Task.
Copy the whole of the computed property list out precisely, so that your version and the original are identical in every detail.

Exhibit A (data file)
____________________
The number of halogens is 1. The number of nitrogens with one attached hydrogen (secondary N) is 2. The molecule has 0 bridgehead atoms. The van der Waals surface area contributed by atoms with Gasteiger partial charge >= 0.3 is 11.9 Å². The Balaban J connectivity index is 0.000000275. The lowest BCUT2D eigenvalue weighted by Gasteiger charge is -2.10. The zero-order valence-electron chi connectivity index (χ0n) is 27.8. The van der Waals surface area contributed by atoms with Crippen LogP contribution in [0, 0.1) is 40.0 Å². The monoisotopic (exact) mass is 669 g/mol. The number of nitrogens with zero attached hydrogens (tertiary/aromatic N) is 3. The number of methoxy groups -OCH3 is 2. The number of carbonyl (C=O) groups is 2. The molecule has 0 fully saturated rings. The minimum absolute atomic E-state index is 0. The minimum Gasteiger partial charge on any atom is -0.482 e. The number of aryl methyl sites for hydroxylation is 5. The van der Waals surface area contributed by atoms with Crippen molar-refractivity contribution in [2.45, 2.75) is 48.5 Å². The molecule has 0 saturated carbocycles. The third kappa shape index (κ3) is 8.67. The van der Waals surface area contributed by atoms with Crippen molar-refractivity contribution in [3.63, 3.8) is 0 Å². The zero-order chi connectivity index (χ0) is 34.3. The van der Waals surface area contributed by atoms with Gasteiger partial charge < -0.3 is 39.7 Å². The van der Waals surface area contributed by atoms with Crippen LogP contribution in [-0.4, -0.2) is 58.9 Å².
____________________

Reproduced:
The number of halogens is 1. The number of nitrogens with one attached hydrogen (secondary N) is 2. The molecule has 0 bridgehead atoms. The van der Waals surface area contributed by atoms with Gasteiger partial charge >= 0.3 is 11.9 Å². The Balaban J connectivity index is 0.000000275. The lowest BCUT2D eigenvalue weighted by Gasteiger charge is -2.10. The zero-order valence-electron chi connectivity index (χ0n) is 27.8. The van der Waals surface area contributed by atoms with Crippen LogP contribution in [0, 0.1) is 40.0 Å². The monoisotopic (exact) mass is 669 g/mol. The number of nitrogens with zero attached hydrogens (tertiary/aromatic N) is 3. The number of methoxy groups -OCH3 is 2. The number of carbonyl (C=O) groups is 2. The molecule has 0 fully saturated rings. The minimum absolute atomic E-state index is 0. The minimum Gasteiger partial charge on any atom is -0.482 e. The number of aryl methyl sites for hydroxylation is 5. The van der Waals surface area contributed by atoms with Crippen molar-refractivity contribution in [2.45, 2.75) is 48.5 Å². The molecule has 0 saturated carbocycles. The third kappa shape index (κ3) is 8.67. The van der Waals surface area contributed by atoms with Crippen molar-refractivity contribution in [3.63, 3.8) is 0 Å². The zero-order chi connectivity index (χ0) is 34.3. The van der Waals surface area contributed by atoms with Gasteiger partial charge < -0.3 is 39.7 Å². The van der Waals surface area contributed by atoms with Crippen LogP contribution in [-0.4, -0.2) is 58.9 Å².